An important part of every fire officer's responsibilities involves teaching and training people to do their jobs properly. This is a difficult and challenging job, but one that ultimately is rewarding. Success requires an intimate familiarity with the communications skills you need to get your...
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Once you have outlined the mandatory requirements, you can begin to hone in on what you must review on a recurring basis. The list will be long, and you may never get to every subject, so I urge you to be innovative. All of us in fire departments must use certain skills on a recurring basis. We use tools, apparatus, hose, ladders and a wide range of ancillary equipment, and we must drill on these tools and talents. Set up a recurring training curriculum based on standard fire service training texts. List the subjects that the texts cover and lay them out in a timeline. It is hoped that you can cover the topics at least once every two years, but this may too ambitious for most of us. It is critical, however, to write them down to keep reminding you of the things you need to teach.
Many fire departments also deliver emergency medical services to their communities. The continuing education requirements for this subject area are usually covered by statute, so you cannot ignore the expenses involved in ensuring that your personnel maintain their skills. This can create a sizeable financial requirement to be addressed every year.
A similar issue exists in the delivery of rescue services. Some agencies provide a wide range of rescue-related services, such as vehicle extrication, technical rescue, and urban search and rescue. Each of these has a skill set that must be exercised on a continuing basis. Bear in mind that specialized programs come with a much higher price tag, so you must be able to prove the need for them so that you can substantiate the increased cost.
You are now at the point where you can begin to create a training program:
- List your mandatory programs.
- Decide what skill training programs you need.
- List the resources needed to supplement your programs.
- Decide which programs will be developed and taught locally.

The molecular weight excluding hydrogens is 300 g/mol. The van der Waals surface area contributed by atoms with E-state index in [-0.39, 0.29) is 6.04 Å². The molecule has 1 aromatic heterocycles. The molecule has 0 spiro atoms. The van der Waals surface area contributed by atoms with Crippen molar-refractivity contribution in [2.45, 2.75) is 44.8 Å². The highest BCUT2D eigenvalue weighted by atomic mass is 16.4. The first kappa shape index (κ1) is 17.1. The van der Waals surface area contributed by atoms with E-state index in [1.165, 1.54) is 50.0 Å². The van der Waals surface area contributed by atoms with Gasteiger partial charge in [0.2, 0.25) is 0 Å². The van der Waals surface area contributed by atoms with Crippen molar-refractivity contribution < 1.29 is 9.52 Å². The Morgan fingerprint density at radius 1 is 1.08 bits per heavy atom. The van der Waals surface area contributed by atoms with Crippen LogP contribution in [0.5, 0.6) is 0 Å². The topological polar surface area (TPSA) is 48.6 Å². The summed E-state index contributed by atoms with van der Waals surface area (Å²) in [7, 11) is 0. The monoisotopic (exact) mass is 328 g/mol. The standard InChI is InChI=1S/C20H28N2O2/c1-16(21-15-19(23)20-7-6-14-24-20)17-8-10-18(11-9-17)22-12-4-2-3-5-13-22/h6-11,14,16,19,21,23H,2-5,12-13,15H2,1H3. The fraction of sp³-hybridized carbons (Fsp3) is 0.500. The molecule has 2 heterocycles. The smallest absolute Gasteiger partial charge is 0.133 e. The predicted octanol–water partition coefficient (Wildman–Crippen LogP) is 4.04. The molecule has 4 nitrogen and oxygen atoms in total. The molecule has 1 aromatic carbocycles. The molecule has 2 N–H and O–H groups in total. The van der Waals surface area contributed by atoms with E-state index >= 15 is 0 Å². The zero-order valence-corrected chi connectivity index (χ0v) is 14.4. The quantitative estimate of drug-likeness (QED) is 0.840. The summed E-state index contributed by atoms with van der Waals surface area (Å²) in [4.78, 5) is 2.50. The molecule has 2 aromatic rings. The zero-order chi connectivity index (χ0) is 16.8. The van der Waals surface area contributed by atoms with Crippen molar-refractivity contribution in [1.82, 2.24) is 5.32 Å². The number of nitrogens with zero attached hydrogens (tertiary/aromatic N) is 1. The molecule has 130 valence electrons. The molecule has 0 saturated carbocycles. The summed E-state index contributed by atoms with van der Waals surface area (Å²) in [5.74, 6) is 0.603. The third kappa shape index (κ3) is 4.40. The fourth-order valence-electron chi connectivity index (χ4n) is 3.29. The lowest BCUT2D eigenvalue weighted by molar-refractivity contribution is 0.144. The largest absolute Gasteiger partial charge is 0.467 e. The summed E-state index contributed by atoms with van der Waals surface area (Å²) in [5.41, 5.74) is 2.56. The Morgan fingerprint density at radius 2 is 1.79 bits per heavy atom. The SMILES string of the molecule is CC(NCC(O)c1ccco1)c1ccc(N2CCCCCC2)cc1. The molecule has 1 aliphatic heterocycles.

- Decide which subjects will be taught by outside resources.
- Determine whether these courses can be taught at your facility.
- Find out where are these programs are available, if you do not have the tools and talent to teach them in-house.
This exercise now brings you to the point where you have an idea where you are headed. You now must place a cost on the program you are seeking to develop.
You need to ask the following questions:
- What level of training exists?
- Will new training be needed to accomplish our goals and objectives?
- Will we need new audiovisual tools?
- Can we take advantage of the new computer-based technologies to create and deliver our training programs?
- Do we have a training facility? If so, is it adequate?
- Do we have the talent to deliver our training programs?
- Where can we go for help?
To do this task properly, you will need to brainstorm for new ideas and new approaches. You must not consider conducting business as usual. If you are not moving forward, you are headed for failure. In training, there is no such thing as preserving the status quo. Be worried if you hear either of the following two phrases:
- We have always done it this way.
- We have never done it that way.
These two phrases are indicative of a mindset mired in the mud of the last millennium. It is critical for you to stand up, take responsibility and point the way to the future.
The next step is to determine the cost of the product you wish to deliver. The following are important steps in your budgeting process:
- Come up with dollar estimates for each area you have identified.
- Put them into the format required by the budgeting system used by your agency.
- Create a strong and detailed justification for each item. Show what you wish to accomplish and how it will benefit the department and your community.
- Create a solid defense for each request.
- Arm yourself with facts, figures and friends (lots of friends).
As the saying goes, Rome wasn't built in a day - but it was built over time according to a plan. If you fail to plan and budget, you will never achieve training success.
DR. HARRY R. CARTER, Ph.D., CFO, MIFireE, is a FirehouseÂ® contributing editor. A municipal fire protection consultant based in Adelphia, NJ, he is the former president of the International Society of Fire Service Instructors. Dr. Carter is a past chief and active life member of the Adelphia Fire Company. Currently chairman of the Board of Fire Commissioners for Howell Township District 2, he retired from the Newark, NJ, Fire Department in 1999 as a battalion commander. He also served as chief of training and commander of the Hazardous Materials Response Team. Dr. Carter is vice president of the American Branch of the Institution of Fire Engineers (MIFireE). He recently published Living My Dream: Dr. Harry Carter's 2006 FIRE Act Road Trip, which was also the subject of a Firehouse.com blog. He may be contacted at email@example.com.